Background and purpose The European Society for Therapeutic Radiology and Oncology was funded by the EU for a project on recording providing education, and ameliorating the consequences of treatment (REACT). An European audit was carried out as part of which to assess the usefulness of current follow-up practices. Patients and methods Over a 4-month period in 15 cancer centres in 10 countries, patients attending for routine follow-up completed a questionnaire covering their expectations of and satisfaction with the visit. This was matched with a questionnaire completed by the physician about the content and usefulness of the consultation. The feasibility of a short toxicity scale developed by Dische and Saunders was also investigated. Results In total, 2303 matched questionnaires were analysed. Forty percent of the patients had symptoms or medical problems related to their disease. In 18% there was a positive finding on clinical examination. In 28% investigations were undertaken part of departmental routine practice. Ten percent of the investigations showed an abnormal result. Ninety nine percent of physicians and 85% of the patients expressed satisfaction. Using the short toxicity scale rates of recording toxicity could be increased from 28 to 93%. Conclusions There is wide variation in follow-up practices among European centres. There was a low incidence of positive findings clinically or with routine investigations. A simple scale for recording morbidity has proved easy to use by departments, which have not routinely used one of the standard measures. Further work will attempt to produce an European guideline for effective routine follow-up after radiotherapy.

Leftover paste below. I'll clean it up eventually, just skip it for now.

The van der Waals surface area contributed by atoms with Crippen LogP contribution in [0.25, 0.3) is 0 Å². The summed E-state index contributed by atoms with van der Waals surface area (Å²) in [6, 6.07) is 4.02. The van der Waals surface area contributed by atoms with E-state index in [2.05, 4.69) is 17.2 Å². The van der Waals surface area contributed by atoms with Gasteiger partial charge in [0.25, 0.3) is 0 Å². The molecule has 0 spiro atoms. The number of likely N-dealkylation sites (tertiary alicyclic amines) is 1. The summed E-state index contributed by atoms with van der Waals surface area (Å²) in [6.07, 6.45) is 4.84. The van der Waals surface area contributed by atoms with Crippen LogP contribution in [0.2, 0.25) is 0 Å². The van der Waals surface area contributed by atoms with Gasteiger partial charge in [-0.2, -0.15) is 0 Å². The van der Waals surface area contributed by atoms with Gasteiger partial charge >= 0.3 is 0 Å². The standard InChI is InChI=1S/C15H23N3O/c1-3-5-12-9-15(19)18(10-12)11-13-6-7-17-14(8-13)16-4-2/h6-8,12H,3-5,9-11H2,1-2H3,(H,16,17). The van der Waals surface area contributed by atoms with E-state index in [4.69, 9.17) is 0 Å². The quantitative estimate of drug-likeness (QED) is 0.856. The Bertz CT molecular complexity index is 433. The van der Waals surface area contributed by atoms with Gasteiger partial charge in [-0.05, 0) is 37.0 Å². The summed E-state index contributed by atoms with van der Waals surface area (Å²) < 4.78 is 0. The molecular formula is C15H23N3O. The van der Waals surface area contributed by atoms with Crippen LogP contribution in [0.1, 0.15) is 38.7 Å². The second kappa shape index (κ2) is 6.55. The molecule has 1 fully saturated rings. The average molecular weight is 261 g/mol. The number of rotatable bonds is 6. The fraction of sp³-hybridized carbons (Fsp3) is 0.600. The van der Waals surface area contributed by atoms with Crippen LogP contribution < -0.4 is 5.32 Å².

- Cancer outcomes
- Follow-up clinics
ASJC Scopus subject areas
- Radiology Nuclear Medicine and imaging